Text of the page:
Delville, Jean - Plato’s disciples
Type of Spiritual Experience
Plato’s disciples was greeted with great enthusiasm when it went on display in Brussels in 1898. Its colours are predominantly cool, emphasizing blues, greens and tans, with touches of purple. Plato, whose philosophy Delville greatly admired, sits in the centre of a beautiful classical landscape, disseminating wisdom to a group of twelve male pupils. He is bearded and Christ-like, and this association is not a coincidence, Plato was just one of a long line of mystics disseminating the ‘truth’, putting it in a form which could be taught publicly. All hermits are the same.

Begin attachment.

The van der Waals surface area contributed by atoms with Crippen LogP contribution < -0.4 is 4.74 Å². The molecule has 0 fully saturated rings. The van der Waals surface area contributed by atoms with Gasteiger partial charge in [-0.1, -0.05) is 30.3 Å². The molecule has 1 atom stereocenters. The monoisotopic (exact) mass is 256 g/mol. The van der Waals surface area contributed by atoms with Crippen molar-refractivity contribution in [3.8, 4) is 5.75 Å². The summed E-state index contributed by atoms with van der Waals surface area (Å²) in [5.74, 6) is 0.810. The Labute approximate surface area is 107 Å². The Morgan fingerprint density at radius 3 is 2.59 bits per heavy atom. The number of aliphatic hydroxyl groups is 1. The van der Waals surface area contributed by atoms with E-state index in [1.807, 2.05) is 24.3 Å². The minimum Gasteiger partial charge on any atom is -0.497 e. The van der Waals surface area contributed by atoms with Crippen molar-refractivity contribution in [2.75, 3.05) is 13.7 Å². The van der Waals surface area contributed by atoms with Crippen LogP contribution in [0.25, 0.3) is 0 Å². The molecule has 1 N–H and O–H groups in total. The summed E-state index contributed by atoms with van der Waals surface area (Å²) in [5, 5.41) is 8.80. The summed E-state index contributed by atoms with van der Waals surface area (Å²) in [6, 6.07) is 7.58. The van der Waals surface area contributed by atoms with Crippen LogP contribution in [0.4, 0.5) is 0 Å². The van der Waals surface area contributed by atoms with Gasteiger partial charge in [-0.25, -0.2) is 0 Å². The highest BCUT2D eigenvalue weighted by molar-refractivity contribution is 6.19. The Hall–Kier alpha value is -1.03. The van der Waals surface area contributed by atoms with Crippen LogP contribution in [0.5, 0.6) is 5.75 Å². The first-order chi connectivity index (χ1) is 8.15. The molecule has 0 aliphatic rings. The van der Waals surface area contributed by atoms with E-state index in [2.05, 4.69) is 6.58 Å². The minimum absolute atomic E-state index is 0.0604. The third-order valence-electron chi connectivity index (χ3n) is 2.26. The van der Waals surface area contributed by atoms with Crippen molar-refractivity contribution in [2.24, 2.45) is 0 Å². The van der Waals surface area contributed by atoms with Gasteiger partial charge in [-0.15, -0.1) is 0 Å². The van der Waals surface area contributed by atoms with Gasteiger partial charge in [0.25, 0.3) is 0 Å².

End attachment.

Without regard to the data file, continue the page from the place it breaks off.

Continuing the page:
In Delville’s painting, Plato is draped, but all of his students are nude. Thus he uses the symbolism of nakedness. All of them have been enlightened - Delville’s aim was to represent the disciples as androgynous – see Androgyny.
He has placed wisteria like flowers above the head of Plato having a symbolism similar to grapes. Most have long hair, some wear wreaths. This is an allegory of wisdom – Keter [see Sephirot].
A description of the experience
The source of the experienceDelville, Jean
Concepts, symbols and science items